"At the Pacific Community (SPC), we are confronted every day by the striking dichotomy between the extreme vulnerability of our small island/large ocean Member States and the remarkable resilience and climate ambition of their peoples. We are also challenged by a new reality: under the e?ects of climate change, the islands and peoples of the Blue Pacific continent are both sustained and threatened by the ocean."

Cameron Diver, Deputy Director-General, SPC

Why it matters?

  • 55% of Pacific’s population (excluding Papua New Guinea) lives less than 1 km from the sea.
  • Countries in the Pacific are amongst the most vulnerable in the world due to severe weather and natural hazards, strong dependence on their natural resources and the limited diversification of their economies.
  • Climate change impacts already directly threaten the availability of food and water, the productivity of ecosystems and breeding grounds, reef and fisheries resources, and the effectiveness of natural coastal defenses.
  • Climate change is expected to have a significant impact on the economic backbones of island communities, including fisheries, crop exports and tourism.
  • On the basis of the Intergovernmental Panel on Climate Change (IPCC) scenarios, the Pacific’s high vulnerability could lead to widespread food and water insecurity, increased health risks, lack of access to social services and even forced displacements in some cases.
  • 183 countries have ratified the Paris Agreement to date, including all of the Pacific Island Countries (PICs) that are parties to the United Nations Framework Convention on Climate Change (UNFCCC).

The needs?

  • Even if the PICs account for only 0.03% of the world’s total greenhouse gas emissions, they are strongly committed to achieving their Nationally Determined Contributions (NDCs) and successfully transitioning towards zero-net emission development pathways.
  • PICs have underscored the importance of adaptation measures in their particular context, calling for significant financial and technical support in that regard.
  • Addressing these Pacific challenges requires multilayered action, at all governance levels. Local biophysical, social, economic, political and cultural circumstances must prevail when designing adaptation and mitigation options.

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SPC and climate change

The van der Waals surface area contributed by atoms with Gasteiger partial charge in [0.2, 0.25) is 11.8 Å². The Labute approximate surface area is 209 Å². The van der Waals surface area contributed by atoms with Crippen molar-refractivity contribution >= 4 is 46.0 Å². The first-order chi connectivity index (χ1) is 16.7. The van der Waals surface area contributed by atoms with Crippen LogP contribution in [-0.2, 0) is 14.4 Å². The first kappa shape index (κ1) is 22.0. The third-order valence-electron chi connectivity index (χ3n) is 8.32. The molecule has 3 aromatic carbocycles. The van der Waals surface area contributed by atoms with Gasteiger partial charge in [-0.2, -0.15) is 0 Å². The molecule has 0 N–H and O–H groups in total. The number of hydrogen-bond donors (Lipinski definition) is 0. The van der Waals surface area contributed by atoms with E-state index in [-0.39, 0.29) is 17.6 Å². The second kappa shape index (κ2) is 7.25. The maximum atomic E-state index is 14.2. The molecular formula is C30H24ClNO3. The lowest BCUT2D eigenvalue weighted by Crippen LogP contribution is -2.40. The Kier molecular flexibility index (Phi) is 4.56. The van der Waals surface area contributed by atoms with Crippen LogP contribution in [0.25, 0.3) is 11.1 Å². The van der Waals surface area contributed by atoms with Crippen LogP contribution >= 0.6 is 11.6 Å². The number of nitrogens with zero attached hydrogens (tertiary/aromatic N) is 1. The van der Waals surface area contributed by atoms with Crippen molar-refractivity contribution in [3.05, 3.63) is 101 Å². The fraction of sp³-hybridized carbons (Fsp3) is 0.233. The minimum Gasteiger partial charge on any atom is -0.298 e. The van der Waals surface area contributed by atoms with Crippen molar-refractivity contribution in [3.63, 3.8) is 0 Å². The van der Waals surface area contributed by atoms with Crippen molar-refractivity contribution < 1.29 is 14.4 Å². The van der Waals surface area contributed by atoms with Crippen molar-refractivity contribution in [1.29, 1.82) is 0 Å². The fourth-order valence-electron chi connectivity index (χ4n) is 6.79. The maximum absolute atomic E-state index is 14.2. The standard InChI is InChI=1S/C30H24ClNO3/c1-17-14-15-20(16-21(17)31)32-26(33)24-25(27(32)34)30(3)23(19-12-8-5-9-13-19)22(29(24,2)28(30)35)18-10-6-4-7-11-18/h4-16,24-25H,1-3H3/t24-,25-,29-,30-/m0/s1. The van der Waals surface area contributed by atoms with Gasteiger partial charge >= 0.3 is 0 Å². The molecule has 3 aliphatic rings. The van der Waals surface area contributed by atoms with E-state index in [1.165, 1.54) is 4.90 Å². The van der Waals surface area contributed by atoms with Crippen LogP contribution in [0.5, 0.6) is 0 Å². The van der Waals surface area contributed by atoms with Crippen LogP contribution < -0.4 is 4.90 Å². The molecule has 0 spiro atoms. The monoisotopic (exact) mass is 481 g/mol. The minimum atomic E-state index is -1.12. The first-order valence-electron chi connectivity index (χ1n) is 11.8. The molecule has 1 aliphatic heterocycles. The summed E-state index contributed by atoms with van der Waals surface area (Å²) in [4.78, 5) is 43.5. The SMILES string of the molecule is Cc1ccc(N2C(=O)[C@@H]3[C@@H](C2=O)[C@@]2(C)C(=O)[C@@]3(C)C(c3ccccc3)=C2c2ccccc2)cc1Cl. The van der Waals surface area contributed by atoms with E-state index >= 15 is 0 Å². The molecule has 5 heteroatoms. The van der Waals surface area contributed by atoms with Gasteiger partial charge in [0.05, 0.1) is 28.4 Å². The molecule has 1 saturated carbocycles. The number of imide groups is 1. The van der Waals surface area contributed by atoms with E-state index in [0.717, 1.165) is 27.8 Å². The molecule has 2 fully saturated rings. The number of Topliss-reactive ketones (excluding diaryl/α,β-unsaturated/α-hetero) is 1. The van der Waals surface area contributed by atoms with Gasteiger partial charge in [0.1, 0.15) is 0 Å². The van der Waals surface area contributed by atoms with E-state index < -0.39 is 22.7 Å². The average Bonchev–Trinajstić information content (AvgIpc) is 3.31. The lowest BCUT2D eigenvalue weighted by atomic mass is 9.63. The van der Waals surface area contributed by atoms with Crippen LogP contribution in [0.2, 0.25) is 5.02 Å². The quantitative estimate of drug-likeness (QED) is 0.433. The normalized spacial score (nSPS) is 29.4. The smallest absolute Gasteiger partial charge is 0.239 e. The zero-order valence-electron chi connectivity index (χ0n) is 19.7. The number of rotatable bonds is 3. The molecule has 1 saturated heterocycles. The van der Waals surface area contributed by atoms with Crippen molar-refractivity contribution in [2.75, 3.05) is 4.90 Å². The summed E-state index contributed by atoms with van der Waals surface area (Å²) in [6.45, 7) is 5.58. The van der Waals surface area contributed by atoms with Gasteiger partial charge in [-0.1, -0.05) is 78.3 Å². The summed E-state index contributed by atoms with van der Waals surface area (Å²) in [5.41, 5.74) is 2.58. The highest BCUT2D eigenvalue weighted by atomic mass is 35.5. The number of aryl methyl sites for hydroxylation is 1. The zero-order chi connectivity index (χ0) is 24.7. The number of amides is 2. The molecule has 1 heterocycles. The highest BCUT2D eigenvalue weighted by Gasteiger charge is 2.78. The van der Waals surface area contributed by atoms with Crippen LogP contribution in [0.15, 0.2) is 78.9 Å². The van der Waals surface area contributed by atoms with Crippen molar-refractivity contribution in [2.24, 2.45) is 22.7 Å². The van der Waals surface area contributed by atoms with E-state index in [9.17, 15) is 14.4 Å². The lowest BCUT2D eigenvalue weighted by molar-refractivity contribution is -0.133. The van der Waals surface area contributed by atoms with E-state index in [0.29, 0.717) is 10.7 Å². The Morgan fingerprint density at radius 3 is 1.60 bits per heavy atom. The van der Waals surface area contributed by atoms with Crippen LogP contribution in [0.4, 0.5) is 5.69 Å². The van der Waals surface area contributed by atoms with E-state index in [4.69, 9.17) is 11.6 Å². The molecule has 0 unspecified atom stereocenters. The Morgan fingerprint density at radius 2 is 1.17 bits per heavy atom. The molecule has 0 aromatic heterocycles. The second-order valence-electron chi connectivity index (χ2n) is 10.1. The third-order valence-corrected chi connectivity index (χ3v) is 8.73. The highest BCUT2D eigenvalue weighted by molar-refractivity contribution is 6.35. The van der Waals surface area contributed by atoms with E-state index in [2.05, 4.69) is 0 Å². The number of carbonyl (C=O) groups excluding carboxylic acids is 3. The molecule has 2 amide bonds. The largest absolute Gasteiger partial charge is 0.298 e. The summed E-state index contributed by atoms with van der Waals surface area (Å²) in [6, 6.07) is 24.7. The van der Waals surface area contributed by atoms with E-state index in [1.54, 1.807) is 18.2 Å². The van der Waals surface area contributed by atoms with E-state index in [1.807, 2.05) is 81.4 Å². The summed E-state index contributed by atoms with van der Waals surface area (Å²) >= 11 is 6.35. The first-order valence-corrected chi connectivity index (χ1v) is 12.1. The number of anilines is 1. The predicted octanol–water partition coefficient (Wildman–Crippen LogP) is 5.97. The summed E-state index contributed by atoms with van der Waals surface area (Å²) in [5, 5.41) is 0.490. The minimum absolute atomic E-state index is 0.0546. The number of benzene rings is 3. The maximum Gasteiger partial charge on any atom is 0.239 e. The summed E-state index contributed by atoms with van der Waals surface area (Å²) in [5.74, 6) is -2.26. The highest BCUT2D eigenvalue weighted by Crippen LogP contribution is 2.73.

• SPC is the largest international development organisation in the Pacific. It has the capacity to deploy a multi-sectoral approach to address climate change, and to coordinate the efforts of its members to lead to concrete solutions.
  • SPC’s internationally-recognized expertise in scientific research – in particular through the Centre for Pacific Crops and Trees (CePaCT), its Fisheries laboratory or the Pacific Community Centre for Ocean Science (PCCOS) - makes it a key regional partner for a wide range of countries and organisations.
  • SPC also facilitates access for its members to climate finance. SPC is a Green Climate Fund (GCF) Accredited Entity and also delivers a significant share of the European Union Global Climate Change Alliance (GCCA) projects and other funding partners’ climate investments to the Pacific.
  • SPC’s mandated areas of technical and scientific work cover the entire range of sectors that are impacted by climate change in the region. It has in-house capacity to assist PICs to develop and implement both climate change mitigation measures and climate change adaptation responses including:
Natural resource sectors (agriculture, aquaculture, fisheries, forestry, water); Natural resource sectors (agriculture, aquaculture, fisheries, forestry, water);
Human and social development sectors (education, health, sanitation, culture, gender, youth, human rights); Human and social development sectors (education, health, sanitation, culture, gender, youth, human rights);
Economic development sectors (energy, transport, sea bed mining);

Economic development sectors (energy, transport, sea bed mining);

Cross-cutting areas such as disaster risk reduction, statistics and demography, food security, GIS and information technology. Cross-cutting areas such as disaster risk reduction, statistics and demography, food security, GIS and information technology.

What can be done?

  • Without stronger ambitions at the international level and tangible, greater and faster progress in reducing greenhouse gas emissions, climate change adaptation solutions become fewer, less effective and more costly. Some of the adaptation solutions that we have now, might not be available in the future.
  • The Pacific region requires more support and coordination for increased access to climate adaptation and mitigation data and knowledge. Strengthened regional capacity in these areas will not only help countries better fund and manage their adaptation and mitigation programmes, but also enable the Pacific region as a whole to be one of the major players in the fight against climate change, at the global level.
  • In order to respond appropriately to the needs of Pacific populations in their fight against climate change, more support needs to be provided to adaptation projects. PICs are strongly committed to transition toward zero-net emission economies, as per their climate commitments, but the most existential challenge they face lies in their capacity to adapt and build climate-resilient communities.

Contact

Sylvie Goyet Sylvie Goyet?
Director, Climate Change and Environmental Sustainability Programme
Pacific Community (SPC)
[email protected]

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